Parole ineligibility reduction not sentence reduction: Criminal lawyers react to R. v. Bissonnette

Decision highlights differing values between Canada and U.S., say lawyers

Parole ineligibility reduction not sentence reduction: Criminal lawyers react to R. v. Bissonnette
Julius Grey, John Hale, Ryan Handlarski, Stéphane Beaulac

Criminal lawyers who spoke with Canadian Lawyer applauded the Supreme Court of Canada’s defence of rehabilitation as a core tenet in sentencing in R. v. Bissonnette and clarified some misinformation which arose in response to the ruling.

Last Friday, a unanimous SCC confirmed that s. 745.51 of the Criminal Code amounts to cruel and unusual punishment, contrary to s. 12 of the Charter. The provision allows judges to order that parole-ineligibility periods served by those convicted of multiple counts of first- or second-degree murder be served consecutively rather than concurrently.

Section 745.51 came from the Protecting Canadians by Ending Sentence Discounts for Multiple Murders Act. The former Conservative federal Justice Minister Rob Nicholson sponsored the legislation, which received Royal Assent in 2011. The SCC’s ruling strikes down the provision retroactively to its enactment.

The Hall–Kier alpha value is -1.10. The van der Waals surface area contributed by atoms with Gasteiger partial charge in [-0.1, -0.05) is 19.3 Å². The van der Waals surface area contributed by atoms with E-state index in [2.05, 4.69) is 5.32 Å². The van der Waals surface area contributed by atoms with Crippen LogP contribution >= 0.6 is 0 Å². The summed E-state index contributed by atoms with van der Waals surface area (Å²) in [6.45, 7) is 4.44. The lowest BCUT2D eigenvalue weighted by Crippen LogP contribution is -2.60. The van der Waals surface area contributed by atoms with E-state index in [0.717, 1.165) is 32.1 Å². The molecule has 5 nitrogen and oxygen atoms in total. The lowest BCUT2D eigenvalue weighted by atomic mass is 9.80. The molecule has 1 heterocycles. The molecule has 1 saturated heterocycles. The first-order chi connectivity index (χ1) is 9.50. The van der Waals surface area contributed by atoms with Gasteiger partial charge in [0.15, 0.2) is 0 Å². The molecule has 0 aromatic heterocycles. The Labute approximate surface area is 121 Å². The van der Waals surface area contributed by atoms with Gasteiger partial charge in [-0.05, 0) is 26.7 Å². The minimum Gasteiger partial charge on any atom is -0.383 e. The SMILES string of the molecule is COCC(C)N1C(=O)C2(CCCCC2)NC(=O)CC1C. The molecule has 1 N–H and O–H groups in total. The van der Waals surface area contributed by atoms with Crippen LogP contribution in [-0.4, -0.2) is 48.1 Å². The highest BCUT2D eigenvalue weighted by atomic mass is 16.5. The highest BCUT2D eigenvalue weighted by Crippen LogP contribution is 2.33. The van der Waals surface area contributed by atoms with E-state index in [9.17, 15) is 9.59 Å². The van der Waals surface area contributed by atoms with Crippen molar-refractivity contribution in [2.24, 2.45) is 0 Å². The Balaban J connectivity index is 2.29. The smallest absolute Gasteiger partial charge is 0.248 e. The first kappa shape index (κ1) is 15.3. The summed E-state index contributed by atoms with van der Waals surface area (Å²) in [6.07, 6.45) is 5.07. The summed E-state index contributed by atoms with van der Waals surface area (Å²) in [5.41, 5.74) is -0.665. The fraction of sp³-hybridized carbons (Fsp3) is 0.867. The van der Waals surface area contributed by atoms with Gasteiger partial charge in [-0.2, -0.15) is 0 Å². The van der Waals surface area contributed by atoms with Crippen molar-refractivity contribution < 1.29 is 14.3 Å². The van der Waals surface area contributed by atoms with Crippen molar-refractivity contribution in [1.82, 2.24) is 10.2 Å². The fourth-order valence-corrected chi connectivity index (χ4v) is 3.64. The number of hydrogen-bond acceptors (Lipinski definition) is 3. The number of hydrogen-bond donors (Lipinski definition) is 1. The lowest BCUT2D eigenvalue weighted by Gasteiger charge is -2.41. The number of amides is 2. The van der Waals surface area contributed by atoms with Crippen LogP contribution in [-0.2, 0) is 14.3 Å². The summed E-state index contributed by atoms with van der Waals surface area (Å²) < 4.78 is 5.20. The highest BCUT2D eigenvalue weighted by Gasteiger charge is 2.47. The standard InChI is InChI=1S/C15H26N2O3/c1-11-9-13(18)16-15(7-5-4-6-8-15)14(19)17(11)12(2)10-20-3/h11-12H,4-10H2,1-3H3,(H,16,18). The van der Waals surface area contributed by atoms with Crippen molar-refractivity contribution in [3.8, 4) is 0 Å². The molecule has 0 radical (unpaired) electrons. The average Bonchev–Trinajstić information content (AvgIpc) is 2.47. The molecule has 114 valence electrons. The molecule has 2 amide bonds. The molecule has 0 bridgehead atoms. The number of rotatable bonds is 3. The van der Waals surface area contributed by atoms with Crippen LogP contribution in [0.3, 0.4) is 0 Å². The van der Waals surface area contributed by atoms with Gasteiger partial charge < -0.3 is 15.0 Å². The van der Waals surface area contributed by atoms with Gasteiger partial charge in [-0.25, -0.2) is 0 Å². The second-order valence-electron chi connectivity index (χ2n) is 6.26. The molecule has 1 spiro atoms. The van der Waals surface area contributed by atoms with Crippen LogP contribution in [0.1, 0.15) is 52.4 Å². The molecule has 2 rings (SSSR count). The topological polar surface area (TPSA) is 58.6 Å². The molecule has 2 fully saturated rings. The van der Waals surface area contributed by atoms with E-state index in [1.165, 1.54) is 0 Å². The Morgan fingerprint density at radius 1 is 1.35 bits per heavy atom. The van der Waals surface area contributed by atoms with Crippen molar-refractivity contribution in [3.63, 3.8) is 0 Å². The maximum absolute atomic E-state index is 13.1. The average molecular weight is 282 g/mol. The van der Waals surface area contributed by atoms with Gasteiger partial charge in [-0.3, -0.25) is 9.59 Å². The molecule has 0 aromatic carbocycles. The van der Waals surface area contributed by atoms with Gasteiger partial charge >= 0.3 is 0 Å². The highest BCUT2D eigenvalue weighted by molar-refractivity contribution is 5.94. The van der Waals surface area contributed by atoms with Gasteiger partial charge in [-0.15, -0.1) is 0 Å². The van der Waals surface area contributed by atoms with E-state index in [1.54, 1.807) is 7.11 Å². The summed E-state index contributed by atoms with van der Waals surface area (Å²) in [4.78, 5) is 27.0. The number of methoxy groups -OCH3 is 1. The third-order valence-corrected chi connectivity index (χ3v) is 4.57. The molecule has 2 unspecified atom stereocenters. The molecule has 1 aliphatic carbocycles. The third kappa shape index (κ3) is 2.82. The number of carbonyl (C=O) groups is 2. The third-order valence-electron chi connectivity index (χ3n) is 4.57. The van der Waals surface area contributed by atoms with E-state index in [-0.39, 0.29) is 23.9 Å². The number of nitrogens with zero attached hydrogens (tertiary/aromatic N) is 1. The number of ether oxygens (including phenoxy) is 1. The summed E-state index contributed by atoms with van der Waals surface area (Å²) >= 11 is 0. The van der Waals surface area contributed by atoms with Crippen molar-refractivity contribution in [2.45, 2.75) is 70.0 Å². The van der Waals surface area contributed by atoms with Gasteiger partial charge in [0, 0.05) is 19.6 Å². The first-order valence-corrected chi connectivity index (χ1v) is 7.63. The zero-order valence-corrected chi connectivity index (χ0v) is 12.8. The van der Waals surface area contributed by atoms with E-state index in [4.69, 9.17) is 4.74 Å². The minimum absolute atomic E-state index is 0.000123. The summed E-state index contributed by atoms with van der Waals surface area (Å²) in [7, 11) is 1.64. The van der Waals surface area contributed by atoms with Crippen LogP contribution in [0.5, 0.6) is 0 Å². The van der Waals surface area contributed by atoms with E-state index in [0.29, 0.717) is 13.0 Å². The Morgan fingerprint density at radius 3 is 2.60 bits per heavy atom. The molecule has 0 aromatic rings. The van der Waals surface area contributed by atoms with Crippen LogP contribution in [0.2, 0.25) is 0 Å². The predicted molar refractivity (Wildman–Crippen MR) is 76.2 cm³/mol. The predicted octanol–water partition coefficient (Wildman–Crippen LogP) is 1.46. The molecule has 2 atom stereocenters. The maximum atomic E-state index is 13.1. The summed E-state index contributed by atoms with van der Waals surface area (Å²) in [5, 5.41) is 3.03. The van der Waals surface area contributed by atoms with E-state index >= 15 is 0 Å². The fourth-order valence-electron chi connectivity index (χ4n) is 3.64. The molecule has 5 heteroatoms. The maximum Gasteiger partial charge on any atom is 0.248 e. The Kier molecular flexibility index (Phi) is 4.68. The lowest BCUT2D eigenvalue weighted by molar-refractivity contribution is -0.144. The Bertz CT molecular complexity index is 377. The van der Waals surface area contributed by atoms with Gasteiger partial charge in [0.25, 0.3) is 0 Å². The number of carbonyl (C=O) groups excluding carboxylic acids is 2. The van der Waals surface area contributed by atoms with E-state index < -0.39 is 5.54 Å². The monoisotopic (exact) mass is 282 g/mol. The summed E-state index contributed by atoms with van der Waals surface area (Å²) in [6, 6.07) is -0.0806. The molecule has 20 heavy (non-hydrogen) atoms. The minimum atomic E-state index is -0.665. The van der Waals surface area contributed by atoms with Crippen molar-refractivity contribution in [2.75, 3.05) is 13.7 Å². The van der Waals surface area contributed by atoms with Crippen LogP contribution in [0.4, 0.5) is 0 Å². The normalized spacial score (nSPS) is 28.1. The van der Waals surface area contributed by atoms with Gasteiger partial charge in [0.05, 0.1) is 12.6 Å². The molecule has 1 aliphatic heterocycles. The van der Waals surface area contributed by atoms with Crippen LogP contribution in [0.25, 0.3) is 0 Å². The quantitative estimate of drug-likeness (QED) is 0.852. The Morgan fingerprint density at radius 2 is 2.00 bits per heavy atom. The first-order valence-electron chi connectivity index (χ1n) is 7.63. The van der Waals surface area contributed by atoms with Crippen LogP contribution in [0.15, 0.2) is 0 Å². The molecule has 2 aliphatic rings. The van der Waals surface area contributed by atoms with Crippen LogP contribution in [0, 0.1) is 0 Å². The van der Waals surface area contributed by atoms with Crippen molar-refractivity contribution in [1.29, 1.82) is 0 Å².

Since the decision came down, John Hale, an Ottawa criminal lawyer and a vice-president of the Criminal Lawyers’ Association, says he has seen an inaccurate conflation between a reduction in parole ineligibility and a reduction in sentence.

“That is so far from the truth,” he says. “The fact that a person is eligible for parole doesn’t mean they’re getting parole. There are still significant hurdles. We saw it with Clifford Olson. We all knew he was never going to get parole, and he never did get parole. He died in jail.”

The SCC also noted that a person released on parole would continue serving a sentence, being under strict supervision with the possibility of returning to prison until they die, says Hale.

After the SCC delivered the ruling, former Prime Minister of Canada Stephen Harper tweeted that it was a “grave injustice,” which “devalued the lives of [Bissonnette’s] victims” and “calls for action from Parliament.”

Conservative Party leadership candidate Pierre Poilievre also put out a statement denouncing the decision. He said it would allow other mass murderers to have their “sentences slashed,” including Alek Minassian, who killed 11 people in the Toronto van attack. Poilievre promised that if elected Prime Minister, he would use the notwithstanding clause to restore s. 745.51.